If made official, it would be the timezone with the fewer residents (followed by UTC+10:30, Lord Howe Island, with about 360, and UTC+12:45, Chatham Islands, with about 600), apart from the ephemeral UTC-12:00 timezone: only a few birds inhabit the two US islands of Howland and Baker, that are the only emerged lands in it, with their whopping 4 squared kilometers. But, since they are uninhabited, nobody ever said what time they should follow, and they are unofficially UTC-12:00 just because they happen to be at the correct longitude..
I mentioned that 90 minutes is an unusual large difference between neighboring timezones, since of course the usual is one hour. But there are many places with much larger differences: these always involve China, thanks to its single, big, timezone. The worst offender here is the 90 kilometers border between Afghanistan (UTC+04:30) and China (UTC+08:00): a difference of three hours and a half!
How to draw a map
Drawing the first version of this map was a very long process done more or less by hand, modifying the source of an existing SVG file, and I definitely did not want to go over the same process again (and again when something else changes). So I blatantly ignored xkcd and proceeded to Create the Tool that would Create the Map for me. The real value of the tool for the future depends on the availability of up to date data, still I can trick myself into thinking I saved time.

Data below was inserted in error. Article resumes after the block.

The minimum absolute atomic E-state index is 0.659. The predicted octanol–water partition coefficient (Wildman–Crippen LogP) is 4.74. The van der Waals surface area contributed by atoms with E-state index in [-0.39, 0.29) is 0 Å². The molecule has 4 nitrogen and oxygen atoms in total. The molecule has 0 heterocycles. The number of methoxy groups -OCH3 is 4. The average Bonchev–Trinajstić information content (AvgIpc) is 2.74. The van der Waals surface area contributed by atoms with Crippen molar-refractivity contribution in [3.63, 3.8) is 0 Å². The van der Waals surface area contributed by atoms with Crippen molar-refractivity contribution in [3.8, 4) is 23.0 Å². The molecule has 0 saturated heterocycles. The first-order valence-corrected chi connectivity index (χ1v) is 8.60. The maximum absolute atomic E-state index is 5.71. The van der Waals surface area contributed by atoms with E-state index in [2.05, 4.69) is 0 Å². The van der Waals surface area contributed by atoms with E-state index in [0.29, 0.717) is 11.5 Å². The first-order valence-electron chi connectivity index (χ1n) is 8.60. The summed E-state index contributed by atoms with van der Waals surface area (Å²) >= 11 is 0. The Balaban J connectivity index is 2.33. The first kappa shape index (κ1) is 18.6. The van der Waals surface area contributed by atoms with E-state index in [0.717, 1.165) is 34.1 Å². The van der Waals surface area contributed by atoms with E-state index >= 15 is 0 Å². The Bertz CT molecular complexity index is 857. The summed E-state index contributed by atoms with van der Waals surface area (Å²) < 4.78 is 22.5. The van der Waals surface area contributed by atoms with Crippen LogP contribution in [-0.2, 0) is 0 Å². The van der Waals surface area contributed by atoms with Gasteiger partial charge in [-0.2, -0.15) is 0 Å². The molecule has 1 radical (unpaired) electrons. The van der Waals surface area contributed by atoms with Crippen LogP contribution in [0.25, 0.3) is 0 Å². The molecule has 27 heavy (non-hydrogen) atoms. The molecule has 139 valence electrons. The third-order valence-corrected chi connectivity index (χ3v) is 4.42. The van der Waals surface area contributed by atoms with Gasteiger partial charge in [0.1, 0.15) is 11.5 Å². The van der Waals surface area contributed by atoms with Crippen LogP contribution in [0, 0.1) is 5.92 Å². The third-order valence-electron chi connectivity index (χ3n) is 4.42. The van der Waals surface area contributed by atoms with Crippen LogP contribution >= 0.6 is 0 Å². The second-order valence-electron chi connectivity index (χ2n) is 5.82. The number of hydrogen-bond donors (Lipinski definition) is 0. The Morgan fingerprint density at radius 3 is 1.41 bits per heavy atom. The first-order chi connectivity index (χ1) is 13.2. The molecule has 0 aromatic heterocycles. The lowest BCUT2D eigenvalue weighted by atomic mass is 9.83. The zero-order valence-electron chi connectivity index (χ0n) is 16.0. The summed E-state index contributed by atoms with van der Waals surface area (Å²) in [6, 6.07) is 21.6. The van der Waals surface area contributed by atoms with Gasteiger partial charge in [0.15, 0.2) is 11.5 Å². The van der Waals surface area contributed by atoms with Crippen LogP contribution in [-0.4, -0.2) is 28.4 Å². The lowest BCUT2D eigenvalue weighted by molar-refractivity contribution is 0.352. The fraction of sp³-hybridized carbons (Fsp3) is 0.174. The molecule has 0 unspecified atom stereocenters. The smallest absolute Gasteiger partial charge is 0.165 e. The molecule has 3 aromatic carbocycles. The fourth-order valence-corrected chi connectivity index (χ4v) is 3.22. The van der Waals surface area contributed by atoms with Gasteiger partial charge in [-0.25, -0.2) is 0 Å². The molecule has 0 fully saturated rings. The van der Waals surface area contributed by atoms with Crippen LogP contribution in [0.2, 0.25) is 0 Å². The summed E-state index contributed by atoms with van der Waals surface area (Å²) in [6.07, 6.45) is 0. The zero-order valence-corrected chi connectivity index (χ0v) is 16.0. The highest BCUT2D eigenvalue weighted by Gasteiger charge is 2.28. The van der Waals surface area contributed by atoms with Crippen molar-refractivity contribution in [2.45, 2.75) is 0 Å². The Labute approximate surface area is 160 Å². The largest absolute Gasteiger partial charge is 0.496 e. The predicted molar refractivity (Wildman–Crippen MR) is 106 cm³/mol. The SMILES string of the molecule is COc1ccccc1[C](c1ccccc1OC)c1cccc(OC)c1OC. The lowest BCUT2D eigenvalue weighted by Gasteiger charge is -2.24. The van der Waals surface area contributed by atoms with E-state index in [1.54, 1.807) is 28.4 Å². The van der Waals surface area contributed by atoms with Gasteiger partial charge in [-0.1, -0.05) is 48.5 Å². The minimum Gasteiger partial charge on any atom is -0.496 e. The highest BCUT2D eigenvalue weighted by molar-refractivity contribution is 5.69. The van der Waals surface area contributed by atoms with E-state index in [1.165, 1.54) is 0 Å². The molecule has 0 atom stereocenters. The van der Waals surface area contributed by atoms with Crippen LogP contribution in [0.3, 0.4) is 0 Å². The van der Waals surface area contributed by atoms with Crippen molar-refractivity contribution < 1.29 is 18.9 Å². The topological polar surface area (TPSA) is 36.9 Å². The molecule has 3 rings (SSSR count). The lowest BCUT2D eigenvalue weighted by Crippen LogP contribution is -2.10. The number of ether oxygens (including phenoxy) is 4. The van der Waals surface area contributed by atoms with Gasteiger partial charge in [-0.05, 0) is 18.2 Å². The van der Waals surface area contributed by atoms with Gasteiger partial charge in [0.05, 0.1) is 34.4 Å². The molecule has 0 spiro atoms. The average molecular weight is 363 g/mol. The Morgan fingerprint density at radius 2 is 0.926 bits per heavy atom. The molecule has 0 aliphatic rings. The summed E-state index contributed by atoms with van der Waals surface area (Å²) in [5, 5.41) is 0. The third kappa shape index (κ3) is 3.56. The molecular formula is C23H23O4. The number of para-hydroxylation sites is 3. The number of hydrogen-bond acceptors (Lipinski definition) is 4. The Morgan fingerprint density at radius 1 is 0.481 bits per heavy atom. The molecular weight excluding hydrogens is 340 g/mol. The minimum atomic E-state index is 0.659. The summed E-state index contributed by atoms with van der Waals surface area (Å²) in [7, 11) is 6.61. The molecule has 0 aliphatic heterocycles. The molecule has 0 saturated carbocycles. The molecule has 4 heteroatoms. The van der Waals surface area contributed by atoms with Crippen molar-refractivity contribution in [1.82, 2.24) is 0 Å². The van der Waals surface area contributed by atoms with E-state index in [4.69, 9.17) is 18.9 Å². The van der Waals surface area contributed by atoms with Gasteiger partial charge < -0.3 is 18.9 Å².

All the tools I will mention in the following can be found in the solar time vs standard time repository.
Looking at a map, people often do not realize how many ingredients combine to create it; we take a lot of things for granted. This map has probably a sub-average number of ingredients, though we can see:
- timezone boundaries over the sea (approximate, as the territorial water boundaries are too intricate to draw);
- land/water and country boundaries;
- timezone territories (which are a different hierarchy than countries: a country might have more than one timezone, and a timezone might encompass more countries);
- cities coordinates;
- labels of:
Luckily, there are datasets available for most of these; some with a unique source, maybe slightly out of date, some with more sources. It turns out that choosing the best in terms of accuracy and license is an important step when creating a map programmatically. In our case, timezones come from Eric Muller’s website, and the same for country boundaries (these in turns come from the FIPS dataset). Homogeneity is an important quality, and since timezone boundaries is a very rare dataset, it made sense to take the country boundaries from Eric as well. Coordinates of major cities (with other info useful to select whose to show) instead came from the ESRI datasets.